Tuesday, July 12, 1927
Date of Death:   Saturday, July 09, 1927
Page:   03
DEATH OF J. H. HOPKINS IS WIDELY MOURNED
Impressive Tribute Paid Memory of a Prominent Citizen at Funeral

  Citizens of St. Thomas in all walks of life gathered on Monday to pay their last tribute of respect to the late James H. Hopkins, proprietor of the Stanley Beach Casino Port Stanley, who passed away on Saturday.   Service was held at 2:30 o'clock at the family residence, 55 Stanley street, Rev. J. M. Laird, pastor of Knox Presbyterian church, city, and Rev. J. R. Bythell, rector of Christ church, Port Stanley, officiating.   Rathbone Lodge, No. 13, Knights of Pythias; the I.O.O.F, and the A. O. U. W. also took part.   The pallbearers were R. W. Johnson, K. W. McKay, F. M. Griffin, L. D. Marlatt, W. R. Jackson and James A. Bell.   Beautiful flora tributes included the following: Spray, Talbot Club; spray, Knox church choir; wreath, directors and officers of the Huron and Erie; wreath, Southern Loan directors; spray, Southern Loan staff; wreath, Knights of Pythias; wreath, Archibald Cunningham's orchestra, Port Stanley; wreath, employees of Casino; wreath, Prowne's Studio; spray, Pudney Brothers, London; spray, Purity Club; spray, Benevolent and Temperance Society.   The floral bearers were E. A. Smith, R. M. Anderson, James Carrie, H. T. Gough, G. W. Davey.   Interment was made in the family plot in the St. Thomas cemetery.   Relatives and friends were present from Denver, Colorado; Chatham and Port Stanley.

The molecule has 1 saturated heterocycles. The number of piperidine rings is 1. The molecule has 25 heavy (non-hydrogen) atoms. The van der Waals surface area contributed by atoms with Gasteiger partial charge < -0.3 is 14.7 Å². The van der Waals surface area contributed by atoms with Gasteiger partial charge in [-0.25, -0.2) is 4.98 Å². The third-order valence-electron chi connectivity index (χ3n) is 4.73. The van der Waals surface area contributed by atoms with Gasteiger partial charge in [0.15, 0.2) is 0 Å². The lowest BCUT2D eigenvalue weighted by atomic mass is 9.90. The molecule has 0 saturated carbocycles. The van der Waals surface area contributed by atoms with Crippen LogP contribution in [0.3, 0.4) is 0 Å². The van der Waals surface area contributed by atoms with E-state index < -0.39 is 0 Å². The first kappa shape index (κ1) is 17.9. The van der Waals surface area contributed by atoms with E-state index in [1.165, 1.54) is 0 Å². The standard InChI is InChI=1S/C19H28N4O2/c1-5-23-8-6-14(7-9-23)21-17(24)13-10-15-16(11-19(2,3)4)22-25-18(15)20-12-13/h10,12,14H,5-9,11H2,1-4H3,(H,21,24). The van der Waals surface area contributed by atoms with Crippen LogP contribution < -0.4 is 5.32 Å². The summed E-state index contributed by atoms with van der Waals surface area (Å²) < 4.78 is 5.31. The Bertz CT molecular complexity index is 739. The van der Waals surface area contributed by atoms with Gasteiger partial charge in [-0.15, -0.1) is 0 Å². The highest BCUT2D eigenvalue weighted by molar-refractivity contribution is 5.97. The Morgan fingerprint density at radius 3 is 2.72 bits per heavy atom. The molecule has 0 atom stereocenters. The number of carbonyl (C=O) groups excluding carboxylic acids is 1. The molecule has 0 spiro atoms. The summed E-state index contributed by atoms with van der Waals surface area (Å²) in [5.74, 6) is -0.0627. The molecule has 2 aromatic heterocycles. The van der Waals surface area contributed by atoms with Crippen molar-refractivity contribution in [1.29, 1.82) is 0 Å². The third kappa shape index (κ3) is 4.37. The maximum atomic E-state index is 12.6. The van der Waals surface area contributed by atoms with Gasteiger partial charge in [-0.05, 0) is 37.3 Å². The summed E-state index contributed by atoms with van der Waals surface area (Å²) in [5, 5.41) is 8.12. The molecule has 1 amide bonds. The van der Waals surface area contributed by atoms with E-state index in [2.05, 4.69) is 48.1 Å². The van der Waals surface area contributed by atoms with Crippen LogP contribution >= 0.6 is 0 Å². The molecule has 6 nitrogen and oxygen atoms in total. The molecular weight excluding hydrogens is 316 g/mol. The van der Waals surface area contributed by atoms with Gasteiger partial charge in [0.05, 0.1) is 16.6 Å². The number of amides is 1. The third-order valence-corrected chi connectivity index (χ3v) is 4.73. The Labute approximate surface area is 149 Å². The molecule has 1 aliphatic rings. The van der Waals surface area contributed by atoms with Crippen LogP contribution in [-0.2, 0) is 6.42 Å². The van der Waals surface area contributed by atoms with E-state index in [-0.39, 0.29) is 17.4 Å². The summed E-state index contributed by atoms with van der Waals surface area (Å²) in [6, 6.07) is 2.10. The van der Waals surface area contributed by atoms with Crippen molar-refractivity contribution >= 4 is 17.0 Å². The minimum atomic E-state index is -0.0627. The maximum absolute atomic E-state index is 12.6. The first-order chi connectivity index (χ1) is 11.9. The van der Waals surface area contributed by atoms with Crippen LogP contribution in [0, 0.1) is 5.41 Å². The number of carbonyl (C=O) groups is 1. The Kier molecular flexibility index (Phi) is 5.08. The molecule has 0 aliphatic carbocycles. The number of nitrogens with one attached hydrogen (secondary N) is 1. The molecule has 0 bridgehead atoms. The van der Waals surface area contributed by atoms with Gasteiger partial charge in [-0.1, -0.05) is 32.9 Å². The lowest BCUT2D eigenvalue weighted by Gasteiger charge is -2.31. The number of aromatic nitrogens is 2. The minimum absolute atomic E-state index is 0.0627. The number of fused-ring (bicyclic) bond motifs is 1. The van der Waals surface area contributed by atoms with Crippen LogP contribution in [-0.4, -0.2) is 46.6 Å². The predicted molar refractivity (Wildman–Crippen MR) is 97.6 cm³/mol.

Source Newspaper:   London Free Press, London, Ontario, Canada
Tuesday, July 12, 1927
Date of Death:   Saturday, July 09, 1927
Page:   13

JAMES H. HOPKINS IS BURIED AT ST. THOMAS
Many at Funeral of Owner of Port Stanley Casino and Former Photographer

  ST. THOMAS, July 11 - The funeral of James H. Hopkins, proprietor of the Stanley Beach Casino Port Stanley, and for more than 30 years a prominent photographer of St. Thomas, who died on Saturday, was attended by many friends of the late amusement promoter, and there were many floral tributes.  The funeral was conducted under the auspices of the Rathbone Lodge, No. 12, Knights of Pythias, the I. O. O. F. and the A. O. U. W.
  Rev. J. M. Laird, of Knox Presbyterian Church, of which the deceased had been a member, officiated at the services.  The Casino at Port Stanley was closed on Sunday and today until 5 p.m., although the sons had been requested by him prior to his death not to do so.
  The funeral took place from the residence, Stanley street, with services at the home at 2:30, to St. Thomas Cemetery.